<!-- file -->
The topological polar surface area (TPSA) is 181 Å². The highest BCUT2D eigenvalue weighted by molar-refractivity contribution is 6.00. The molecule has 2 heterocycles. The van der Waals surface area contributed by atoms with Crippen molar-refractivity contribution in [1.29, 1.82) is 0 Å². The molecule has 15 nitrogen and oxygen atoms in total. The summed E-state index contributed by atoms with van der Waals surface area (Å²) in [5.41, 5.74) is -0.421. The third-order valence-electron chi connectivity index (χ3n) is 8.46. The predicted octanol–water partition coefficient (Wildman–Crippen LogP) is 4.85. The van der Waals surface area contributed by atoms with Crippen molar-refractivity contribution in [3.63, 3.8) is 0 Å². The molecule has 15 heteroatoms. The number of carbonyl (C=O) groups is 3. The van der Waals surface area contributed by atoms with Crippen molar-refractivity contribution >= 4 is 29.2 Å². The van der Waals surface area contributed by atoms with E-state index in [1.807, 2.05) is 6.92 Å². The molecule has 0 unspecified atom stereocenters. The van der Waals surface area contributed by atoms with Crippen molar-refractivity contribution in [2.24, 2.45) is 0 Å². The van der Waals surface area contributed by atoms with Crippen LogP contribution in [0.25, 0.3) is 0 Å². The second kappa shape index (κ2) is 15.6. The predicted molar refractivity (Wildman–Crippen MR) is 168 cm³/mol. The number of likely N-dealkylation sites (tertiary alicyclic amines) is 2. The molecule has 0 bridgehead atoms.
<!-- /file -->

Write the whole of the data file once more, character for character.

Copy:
The topological polar surface area (TPSA) is 181 Å². The highest BCUT2D eigenvalue weighted by molar-refractivity contribution is 6.00. The molecule has 2 heterocycles. The van der Waals surface area contributed by atoms with Crippen molar-refractivity contribution in [1.29, 1.82) is 0 Å². The molecule has 15 nitrogen and oxygen atoms in total. The summed E-state index contributed by atoms with van der Waals surface area (Å²) in [5.41, 5.74) is -0.421. The third-order valence-electron chi connectivity index (χ3n) is 8.46. The predicted octanol–water partition coefficient (Wildman–Crippen LogP) is 4.85. The van der Waals surface area contributed by atoms with Crippen molar-refractivity contribution in [3.63, 3.8) is 0 Å². The molecule has 15 heteroatoms. The number of carbonyl (C=O) groups is 3. The van der Waals surface area contributed by atoms with Crippen molar-refractivity contribution >= 4 is 29.2 Å². The van der Waals surface area contributed by atoms with E-state index in [1.807, 2.05) is 6.92 Å². The molecule has 0 unspecified atom stereocenters. The van der Waals surface area contributed by atoms with Crippen molar-refractivity contribution in [2.24, 2.45) is 0 Å². The van der Waals surface area contributed by atoms with Crippen LogP contribution in [0.25, 0.3) is 0 Å². The second kappa shape index (κ2) is 15.6. The predicted molar refractivity (Wildman–Crippen MR) is 168 cm³/mol. The number of likely N-dealkylation sites (tertiary alicyclic amines) is 2. The molecule has 0 bridgehead atoms.